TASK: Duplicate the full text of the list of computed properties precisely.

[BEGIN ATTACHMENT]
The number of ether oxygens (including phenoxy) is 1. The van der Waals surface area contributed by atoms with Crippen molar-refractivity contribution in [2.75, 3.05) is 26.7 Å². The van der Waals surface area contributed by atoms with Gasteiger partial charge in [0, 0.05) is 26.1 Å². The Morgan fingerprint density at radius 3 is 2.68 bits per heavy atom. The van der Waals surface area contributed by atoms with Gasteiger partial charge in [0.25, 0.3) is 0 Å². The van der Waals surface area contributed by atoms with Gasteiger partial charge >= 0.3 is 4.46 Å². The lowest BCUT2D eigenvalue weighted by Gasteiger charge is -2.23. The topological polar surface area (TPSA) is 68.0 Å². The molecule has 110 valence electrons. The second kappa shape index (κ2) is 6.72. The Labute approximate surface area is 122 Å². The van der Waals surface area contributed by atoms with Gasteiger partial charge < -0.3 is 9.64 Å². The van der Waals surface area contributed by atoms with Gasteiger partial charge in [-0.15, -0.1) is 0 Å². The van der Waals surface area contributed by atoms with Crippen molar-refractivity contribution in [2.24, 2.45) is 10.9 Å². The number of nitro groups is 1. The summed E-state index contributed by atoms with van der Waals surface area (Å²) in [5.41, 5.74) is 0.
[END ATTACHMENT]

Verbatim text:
The number of ether oxygens (including phenoxy) is 1. The van der Waals surface area contributed by atoms with Crippen molar-refractivity contribution in [2.75, 3.05) is 26.7 Å². The van der Waals surface area contributed by atoms with Gasteiger partial charge in [0, 0.05) is 26.1 Å². The Morgan fingerprint density at radius 3 is 2.68 bits per heavy atom. The van der Waals surface area contributed by atoms with Gasteiger partial charge in [0.25, 0.3) is 0 Å². The van der Waals surface area contributed by atoms with Gasteiger partial charge >= 0.3 is 4.46 Å². The lowest BCUT2D eigenvalue weighted by Gasteiger charge is -2.23. The topological polar surface area (TPSA) is 68.0 Å². The molecule has 110 valence electrons. The second kappa shape index (κ2) is 6.72. The Labute approximate surface area is 122 Å². The van der Waals surface area contributed by atoms with Gasteiger partial charge < -0.3 is 9.64 Å². The van der Waals surface area contributed by atoms with Gasteiger partial charge in [-0.15, -0.1) is 0 Å². The van der Waals surface area contributed by atoms with Crippen molar-refractivity contribution in [2.24, 2.45) is 10.9 Å². The number of nitro groups is 1. The summed E-state index contributed by atoms with van der Waals surface area (Å²) in [5.41, 5.74) is 0.